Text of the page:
As a friend of this blog reminds us, the need for an applications office (or similar department) became painfully evident in the aftermath of Hurricane Katrina in 1995. Faced with incredible devastation across a broad section of the Gulf South, local officials begged the federal government for satellite imagery--and other intel products--that would allow them to pin-point the hardest-hit areas, and concentrate relief services in those communities.
But Democrats on the Hill viewed it as a threat to civil liberties, and so did the ACLU. Never mind that the "local" consumers had no "eavesdropping" capabilities--in other words, they had no real ability to task the system, so concerns about "domestic spying" and invasion of privacy were overstated, at best.
Yes, you ought to read it.

Speaking of terrorist groups, the Democratic People's Republic of Korea a/k/a North Korea is making semi-creative threats against the U.S. and its allies. A few years ago it was the threat of a "Nuclear sea of fire". Now, it's a "Fire shower of nuclear retaliation" among other things. I say we threaten them with an endless supply Congressional speeches on the banking crisis.


It occur to me on this Friday morning that it might have been better in the old days when there were duels of honor fought among gentlemen who accused each other of lying.

Ken Lewis, CEO of Bank of America and Ben Bernanke, head of the Federal Reserve ought to be meeting each other with drawn swords or pistols on some foggy morning in a field somewhere to resolve the issue of whether who's telling the truth about their meeting in December 2008 regarding whether BofA would go forward with the Merrill Lynch buyout. Ten paces, turn and fire.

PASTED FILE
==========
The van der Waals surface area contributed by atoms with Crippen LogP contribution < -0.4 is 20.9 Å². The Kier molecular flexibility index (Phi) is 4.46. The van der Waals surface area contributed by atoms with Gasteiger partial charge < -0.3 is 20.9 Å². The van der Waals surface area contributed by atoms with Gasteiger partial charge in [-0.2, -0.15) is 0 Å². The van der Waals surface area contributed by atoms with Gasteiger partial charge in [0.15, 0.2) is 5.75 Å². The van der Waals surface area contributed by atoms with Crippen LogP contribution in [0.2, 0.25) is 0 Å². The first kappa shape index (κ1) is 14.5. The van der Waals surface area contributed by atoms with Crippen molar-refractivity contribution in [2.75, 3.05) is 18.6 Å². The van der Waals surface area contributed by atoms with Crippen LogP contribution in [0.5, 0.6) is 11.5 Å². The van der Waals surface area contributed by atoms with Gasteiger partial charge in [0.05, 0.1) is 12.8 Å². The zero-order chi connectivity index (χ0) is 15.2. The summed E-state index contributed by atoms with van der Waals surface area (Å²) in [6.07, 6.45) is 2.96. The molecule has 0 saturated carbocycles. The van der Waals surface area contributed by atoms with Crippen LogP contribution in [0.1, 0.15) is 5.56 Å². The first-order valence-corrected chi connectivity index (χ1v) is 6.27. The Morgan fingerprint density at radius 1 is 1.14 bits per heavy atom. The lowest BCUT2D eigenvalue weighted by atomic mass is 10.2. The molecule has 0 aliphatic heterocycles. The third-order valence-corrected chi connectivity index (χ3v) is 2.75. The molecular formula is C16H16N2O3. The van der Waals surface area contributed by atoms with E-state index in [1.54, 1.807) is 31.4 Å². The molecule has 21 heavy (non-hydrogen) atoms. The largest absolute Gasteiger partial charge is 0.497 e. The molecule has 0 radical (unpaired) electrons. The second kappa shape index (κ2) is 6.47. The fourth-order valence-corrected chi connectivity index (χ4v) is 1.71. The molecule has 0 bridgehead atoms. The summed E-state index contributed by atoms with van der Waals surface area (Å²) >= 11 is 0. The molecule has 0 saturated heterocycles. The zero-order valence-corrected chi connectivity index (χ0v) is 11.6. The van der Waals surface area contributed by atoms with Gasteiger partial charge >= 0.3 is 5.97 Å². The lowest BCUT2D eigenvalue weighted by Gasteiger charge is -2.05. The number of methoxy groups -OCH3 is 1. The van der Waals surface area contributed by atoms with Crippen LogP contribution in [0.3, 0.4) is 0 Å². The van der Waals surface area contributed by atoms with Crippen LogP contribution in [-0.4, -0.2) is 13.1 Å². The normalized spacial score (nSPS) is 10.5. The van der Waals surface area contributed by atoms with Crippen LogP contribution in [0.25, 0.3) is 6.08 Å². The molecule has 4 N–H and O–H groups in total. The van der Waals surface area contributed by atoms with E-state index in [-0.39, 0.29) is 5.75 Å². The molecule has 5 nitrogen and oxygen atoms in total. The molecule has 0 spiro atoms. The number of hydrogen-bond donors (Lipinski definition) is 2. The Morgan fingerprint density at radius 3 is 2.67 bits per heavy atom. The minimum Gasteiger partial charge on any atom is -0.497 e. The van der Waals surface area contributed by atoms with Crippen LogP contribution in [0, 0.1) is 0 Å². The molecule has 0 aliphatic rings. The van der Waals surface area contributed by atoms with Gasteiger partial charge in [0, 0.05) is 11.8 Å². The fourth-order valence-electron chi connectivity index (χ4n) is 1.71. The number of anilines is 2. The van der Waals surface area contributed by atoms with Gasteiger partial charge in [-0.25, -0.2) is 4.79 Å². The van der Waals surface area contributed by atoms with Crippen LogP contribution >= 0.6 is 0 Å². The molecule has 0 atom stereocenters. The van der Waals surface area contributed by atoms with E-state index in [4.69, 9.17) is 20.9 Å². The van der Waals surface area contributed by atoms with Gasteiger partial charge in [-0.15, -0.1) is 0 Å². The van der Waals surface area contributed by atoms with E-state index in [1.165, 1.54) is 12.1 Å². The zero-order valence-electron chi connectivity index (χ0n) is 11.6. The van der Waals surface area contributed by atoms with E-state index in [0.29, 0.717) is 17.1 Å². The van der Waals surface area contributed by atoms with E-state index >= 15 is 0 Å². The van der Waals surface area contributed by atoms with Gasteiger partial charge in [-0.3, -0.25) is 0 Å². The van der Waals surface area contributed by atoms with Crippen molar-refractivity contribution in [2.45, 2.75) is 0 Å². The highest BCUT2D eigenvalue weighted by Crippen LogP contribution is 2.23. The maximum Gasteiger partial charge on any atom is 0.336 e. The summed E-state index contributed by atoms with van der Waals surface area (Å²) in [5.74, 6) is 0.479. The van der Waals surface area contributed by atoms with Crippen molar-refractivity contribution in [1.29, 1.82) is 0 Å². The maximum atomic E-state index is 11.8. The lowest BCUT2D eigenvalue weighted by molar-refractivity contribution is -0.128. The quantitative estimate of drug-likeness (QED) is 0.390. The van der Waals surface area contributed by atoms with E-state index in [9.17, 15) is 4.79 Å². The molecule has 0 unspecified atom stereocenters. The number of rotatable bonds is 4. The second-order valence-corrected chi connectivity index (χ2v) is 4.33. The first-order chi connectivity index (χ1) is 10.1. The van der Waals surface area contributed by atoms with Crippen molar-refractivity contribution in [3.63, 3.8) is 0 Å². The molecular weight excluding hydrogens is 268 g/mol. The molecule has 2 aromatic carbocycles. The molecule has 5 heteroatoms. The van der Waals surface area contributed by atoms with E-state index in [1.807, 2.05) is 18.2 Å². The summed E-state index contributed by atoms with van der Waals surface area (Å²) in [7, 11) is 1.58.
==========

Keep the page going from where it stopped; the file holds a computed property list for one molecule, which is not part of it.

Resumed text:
A thought spawned by this Bernanke Denies Bullying Bank of America and BofA’s CEO: Fed pressured bank to buy Merrill.

"Did to!" "Did not!" Bang!

Thursday, June 25, 2009

High Speed Transports -Cheap

Hawaii Superferry Wants to Abandon Catamarans:
Hawaii Superferry has asked to abandon its two high-speed catamarans to creditors because of the significant cost of maintaining the vessels as the company moves through bankruptcy. MARAD, which guaranteed construction loans for the catamarans; Austal USA, the Alabama shipbuilder that built the vessels; and the state of Hawaii, which provided harbor improvements, are secured creditors with mortgage rights. MARAD, which holds first priority on the mortgages and is owed $135.7m, would likely take possession of the catamarans for charter if the bankruptcy court approves Superferry's request. Austal USA, which holds the second mortgage, announced last week that it is writing off the $22.9m it is owed for construction loans. A hearing on Superferry's request is set for July 1.
Reported here that the ferries headed from Hawaii to Alabama about March 30.

The Feds assert they will repossess the ferries, as set out here:
The U.S. Maritime Administration says that it plans to repossess and sell a pair of fast ferries built at Austal USA for Hawaii Superferry Inc.

Hawaii Superferry owes $136.8 million to the agency — commonly known as MARAD — which guaranteed the loans used to buy the ferries. It has another $22.9 million outstanding on a pair of loans from Austal.

MARAD reported this week that it plans to take possession of the ferries, now docked at Atlantic Marine in Mobile, as soon as it receives approval from bankruptcy court in Delaware. Hawaii Superferry Inc. filed for Chapter 11 reorganization in that state May 30.

The ferry vessels were purchased in 2004 for a combined price of $190 million, according to Austal, which now puts their value at about $87 million each, or $174 million together.

Austal Ltd., the Australian parent company of the Mobile shipyard, said Tuesday that it is writing off about $11 million, after taxes, for the 2008-09 fiscal year related to its ferry loans.

Talks among MARAD, Austal and Hawaii Superferry broke down last week, Austal officials said.